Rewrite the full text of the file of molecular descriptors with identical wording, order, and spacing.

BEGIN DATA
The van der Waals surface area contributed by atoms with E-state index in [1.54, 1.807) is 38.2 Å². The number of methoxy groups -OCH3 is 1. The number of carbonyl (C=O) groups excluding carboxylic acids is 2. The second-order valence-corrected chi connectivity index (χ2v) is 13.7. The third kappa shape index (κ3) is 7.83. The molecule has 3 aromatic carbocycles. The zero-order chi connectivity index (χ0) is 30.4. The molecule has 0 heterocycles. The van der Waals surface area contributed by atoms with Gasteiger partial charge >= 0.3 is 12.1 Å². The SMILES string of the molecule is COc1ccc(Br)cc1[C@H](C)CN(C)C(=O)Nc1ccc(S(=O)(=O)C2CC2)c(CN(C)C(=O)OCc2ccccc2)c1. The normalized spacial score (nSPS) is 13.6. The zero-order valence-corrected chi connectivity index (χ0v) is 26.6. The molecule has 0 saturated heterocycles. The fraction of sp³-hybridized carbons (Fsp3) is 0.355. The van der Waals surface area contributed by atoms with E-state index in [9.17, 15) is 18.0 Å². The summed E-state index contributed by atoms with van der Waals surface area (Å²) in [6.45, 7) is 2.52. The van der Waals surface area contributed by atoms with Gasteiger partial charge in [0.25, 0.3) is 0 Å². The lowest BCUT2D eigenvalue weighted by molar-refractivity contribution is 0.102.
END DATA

The van der Waals surface area contributed by atoms with E-state index in [1.54, 1.807) is 38.2 Å². The number of methoxy groups -OCH3 is 1. The number of carbonyl (C=O) groups excluding carboxylic acids is 2. The second-order valence-corrected chi connectivity index (χ2v) is 13.7. The third kappa shape index (κ3) is 7.83. The molecule has 3 aromatic carbocycles. The zero-order chi connectivity index (χ0) is 30.4. The molecule has 0 heterocycles. The van der Waals surface area contributed by atoms with Gasteiger partial charge >= 0.3 is 12.1 Å². The SMILES string of the molecule is COc1ccc(Br)cc1[C@H](C)CN(C)C(=O)Nc1ccc(S(=O)(=O)C2CC2)c(CN(C)C(=O)OCc2ccccc2)c1. The normalized spacial score (nSPS) is 13.6. The zero-order valence-corrected chi connectivity index (χ0v) is 26.6. The molecule has 0 saturated heterocycles. The fraction of sp³-hybridized carbons (Fsp3) is 0.355. The van der Waals surface area contributed by atoms with E-state index in [9.17, 15) is 18.0 Å². The summed E-state index contributed by atoms with van der Waals surface area (Å²) in [6.45, 7) is 2.52. The van der Waals surface area contributed by atoms with Gasteiger partial charge in [0.25, 0.3) is 0 Å². The lowest BCUT2D eigenvalue weighted by molar-refractivity contribution is 0.102.